Joe Biden was the perfect presidential candidate.
It’s likely that no other plausible Democratic nominee would have defeated Donald Trump in 2020. Biden’s friendly and decent demeanor was the perfect contrast to Trump’s malignant, vulgar image—and that made it nearly impossible for Trump to demonize him like he did Hillary Clinton. If shamelessness was Trump’s superpower, Biden’s was being utterly likable. Likewise, Obama’s faithful number two—who was too old and out of touch to be aware of, much less fall for, “woke” Twitter—was uniquely able to thread the needle by appeasing the left of his party while assembling a “Biden coalition” of white men. Lastly, and as macabre as it sounds to say this, name any candidate who would have benefited more from a pandemic that forced him to campaign from his basement. In short, Biden was perfectly cast to defeat Trump in the weird year that was 2020—and even then, the election was still too close for comfort.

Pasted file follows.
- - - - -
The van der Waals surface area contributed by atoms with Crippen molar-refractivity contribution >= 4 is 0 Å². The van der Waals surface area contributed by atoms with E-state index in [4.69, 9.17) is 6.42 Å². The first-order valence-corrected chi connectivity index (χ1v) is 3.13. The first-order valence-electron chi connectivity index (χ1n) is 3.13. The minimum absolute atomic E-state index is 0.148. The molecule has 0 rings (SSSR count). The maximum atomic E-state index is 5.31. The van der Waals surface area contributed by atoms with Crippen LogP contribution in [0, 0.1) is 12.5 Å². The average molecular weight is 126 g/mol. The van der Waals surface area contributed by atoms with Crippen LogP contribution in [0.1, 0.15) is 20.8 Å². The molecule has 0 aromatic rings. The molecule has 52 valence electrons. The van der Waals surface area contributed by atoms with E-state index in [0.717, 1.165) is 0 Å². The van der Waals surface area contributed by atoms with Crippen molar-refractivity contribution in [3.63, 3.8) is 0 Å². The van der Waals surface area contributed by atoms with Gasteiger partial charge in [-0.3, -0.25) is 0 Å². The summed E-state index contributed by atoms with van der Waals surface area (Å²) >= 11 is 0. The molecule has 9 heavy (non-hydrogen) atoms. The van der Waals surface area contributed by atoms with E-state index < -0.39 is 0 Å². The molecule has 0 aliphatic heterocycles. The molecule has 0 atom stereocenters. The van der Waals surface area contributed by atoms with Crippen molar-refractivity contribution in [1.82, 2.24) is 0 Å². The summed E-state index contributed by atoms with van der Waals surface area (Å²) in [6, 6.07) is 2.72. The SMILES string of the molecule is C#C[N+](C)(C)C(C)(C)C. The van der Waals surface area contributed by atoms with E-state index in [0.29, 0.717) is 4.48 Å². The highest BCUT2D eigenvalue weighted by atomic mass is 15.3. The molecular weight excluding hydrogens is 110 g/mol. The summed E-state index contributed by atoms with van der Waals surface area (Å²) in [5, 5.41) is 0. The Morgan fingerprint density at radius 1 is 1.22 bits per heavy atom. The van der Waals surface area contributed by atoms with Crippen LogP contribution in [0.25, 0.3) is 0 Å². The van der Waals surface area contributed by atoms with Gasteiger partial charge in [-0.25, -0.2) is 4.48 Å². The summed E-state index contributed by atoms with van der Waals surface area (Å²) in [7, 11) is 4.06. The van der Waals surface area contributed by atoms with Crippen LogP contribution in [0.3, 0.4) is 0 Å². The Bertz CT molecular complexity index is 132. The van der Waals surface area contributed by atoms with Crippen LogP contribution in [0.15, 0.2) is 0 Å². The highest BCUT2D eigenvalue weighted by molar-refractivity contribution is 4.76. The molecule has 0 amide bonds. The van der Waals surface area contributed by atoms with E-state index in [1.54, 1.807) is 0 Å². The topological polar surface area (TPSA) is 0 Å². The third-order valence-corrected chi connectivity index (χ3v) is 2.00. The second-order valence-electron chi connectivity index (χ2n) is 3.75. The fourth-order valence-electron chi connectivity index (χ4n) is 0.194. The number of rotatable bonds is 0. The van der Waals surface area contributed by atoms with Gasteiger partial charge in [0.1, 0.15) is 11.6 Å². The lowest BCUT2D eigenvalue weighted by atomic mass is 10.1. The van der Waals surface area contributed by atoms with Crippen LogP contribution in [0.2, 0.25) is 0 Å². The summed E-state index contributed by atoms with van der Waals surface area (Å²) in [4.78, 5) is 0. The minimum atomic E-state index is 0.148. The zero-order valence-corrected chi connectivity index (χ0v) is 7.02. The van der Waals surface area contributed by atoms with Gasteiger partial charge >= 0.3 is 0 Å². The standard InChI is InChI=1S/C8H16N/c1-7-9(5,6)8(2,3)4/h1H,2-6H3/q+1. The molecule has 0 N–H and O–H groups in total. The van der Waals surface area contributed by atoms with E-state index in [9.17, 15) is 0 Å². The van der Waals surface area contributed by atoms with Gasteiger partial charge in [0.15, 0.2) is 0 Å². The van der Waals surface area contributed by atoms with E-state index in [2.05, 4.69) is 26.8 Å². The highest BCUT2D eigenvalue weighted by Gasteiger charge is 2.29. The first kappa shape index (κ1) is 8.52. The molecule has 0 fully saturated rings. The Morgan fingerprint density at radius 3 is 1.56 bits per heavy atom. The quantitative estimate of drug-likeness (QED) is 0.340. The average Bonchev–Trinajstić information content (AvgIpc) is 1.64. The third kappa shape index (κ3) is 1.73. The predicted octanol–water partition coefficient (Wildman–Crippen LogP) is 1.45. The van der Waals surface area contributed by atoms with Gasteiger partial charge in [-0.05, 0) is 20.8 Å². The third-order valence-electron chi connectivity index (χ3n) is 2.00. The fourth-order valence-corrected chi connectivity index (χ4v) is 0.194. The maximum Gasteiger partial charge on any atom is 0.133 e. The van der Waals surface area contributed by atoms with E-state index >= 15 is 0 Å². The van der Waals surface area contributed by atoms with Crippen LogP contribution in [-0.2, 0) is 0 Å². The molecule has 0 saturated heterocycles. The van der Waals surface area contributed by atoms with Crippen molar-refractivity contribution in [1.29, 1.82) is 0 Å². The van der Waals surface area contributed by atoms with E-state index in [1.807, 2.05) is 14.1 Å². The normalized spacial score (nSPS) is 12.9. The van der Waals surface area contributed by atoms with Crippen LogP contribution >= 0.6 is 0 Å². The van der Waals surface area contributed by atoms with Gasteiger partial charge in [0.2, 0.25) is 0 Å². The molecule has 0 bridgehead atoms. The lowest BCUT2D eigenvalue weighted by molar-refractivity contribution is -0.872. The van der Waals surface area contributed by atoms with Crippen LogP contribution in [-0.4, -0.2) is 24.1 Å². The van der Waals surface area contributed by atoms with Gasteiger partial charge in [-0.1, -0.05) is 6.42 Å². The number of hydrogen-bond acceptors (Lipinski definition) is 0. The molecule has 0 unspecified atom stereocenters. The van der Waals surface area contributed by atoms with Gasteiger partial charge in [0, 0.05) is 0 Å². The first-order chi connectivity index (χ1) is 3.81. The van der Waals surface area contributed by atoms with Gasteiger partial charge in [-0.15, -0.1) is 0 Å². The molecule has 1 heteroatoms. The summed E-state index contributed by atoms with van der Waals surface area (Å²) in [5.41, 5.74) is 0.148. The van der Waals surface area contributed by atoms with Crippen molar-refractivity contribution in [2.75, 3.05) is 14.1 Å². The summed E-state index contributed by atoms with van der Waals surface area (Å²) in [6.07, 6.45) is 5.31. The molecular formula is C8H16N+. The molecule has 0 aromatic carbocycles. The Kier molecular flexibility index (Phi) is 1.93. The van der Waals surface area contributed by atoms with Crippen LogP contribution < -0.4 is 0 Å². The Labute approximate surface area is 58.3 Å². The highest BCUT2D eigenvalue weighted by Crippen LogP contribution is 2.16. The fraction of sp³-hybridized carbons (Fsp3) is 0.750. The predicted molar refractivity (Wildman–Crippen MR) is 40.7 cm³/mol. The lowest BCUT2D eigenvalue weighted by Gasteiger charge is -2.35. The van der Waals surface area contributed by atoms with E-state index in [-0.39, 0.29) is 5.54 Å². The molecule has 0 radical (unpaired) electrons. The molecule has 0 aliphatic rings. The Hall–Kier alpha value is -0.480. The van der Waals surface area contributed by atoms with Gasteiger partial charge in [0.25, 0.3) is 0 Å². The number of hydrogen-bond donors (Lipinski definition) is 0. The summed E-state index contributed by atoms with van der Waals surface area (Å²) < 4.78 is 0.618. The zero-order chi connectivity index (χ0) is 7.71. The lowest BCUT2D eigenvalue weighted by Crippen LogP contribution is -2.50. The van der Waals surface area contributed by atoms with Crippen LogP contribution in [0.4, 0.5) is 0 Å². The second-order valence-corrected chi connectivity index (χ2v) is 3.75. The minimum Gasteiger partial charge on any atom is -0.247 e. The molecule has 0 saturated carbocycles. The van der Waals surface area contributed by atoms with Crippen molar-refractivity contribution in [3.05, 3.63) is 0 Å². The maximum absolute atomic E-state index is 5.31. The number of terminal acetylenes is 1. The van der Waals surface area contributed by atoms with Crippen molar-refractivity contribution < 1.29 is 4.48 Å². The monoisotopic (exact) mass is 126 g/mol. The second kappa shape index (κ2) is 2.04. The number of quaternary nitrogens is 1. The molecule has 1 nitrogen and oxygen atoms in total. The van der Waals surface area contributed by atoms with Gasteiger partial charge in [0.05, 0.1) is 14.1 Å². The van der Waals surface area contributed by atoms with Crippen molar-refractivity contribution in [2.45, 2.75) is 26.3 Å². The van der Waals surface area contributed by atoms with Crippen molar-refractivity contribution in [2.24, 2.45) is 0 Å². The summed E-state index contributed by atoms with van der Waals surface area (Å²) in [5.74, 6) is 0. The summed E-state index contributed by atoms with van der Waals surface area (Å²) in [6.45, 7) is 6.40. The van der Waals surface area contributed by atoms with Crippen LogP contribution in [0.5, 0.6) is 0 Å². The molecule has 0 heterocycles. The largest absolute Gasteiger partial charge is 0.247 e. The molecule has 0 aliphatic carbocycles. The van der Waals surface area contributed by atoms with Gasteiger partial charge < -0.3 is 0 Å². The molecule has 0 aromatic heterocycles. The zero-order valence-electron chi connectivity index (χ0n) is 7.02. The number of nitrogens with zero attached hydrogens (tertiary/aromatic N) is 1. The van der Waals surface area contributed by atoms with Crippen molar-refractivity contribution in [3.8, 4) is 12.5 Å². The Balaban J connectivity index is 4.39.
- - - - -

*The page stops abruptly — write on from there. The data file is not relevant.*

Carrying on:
But being the right candidate to beat Trump did not make Biden the right candidate to actually become president. If this wasn’t already clear, it is now. The hopes and dreams of a Biden presidency that would remake America are beginning to crumble. Talks of being the next FDR now seem naive and hubristic. Indeed, my warnings about aspiring to be LBJ suddenly look eerily prophetic (be careful what you wish for). Trump’s evil insanity made many people cling to the hope that Biden would be some “Jesus meets JFK” savior, as opposed to a predictable rebound relationship.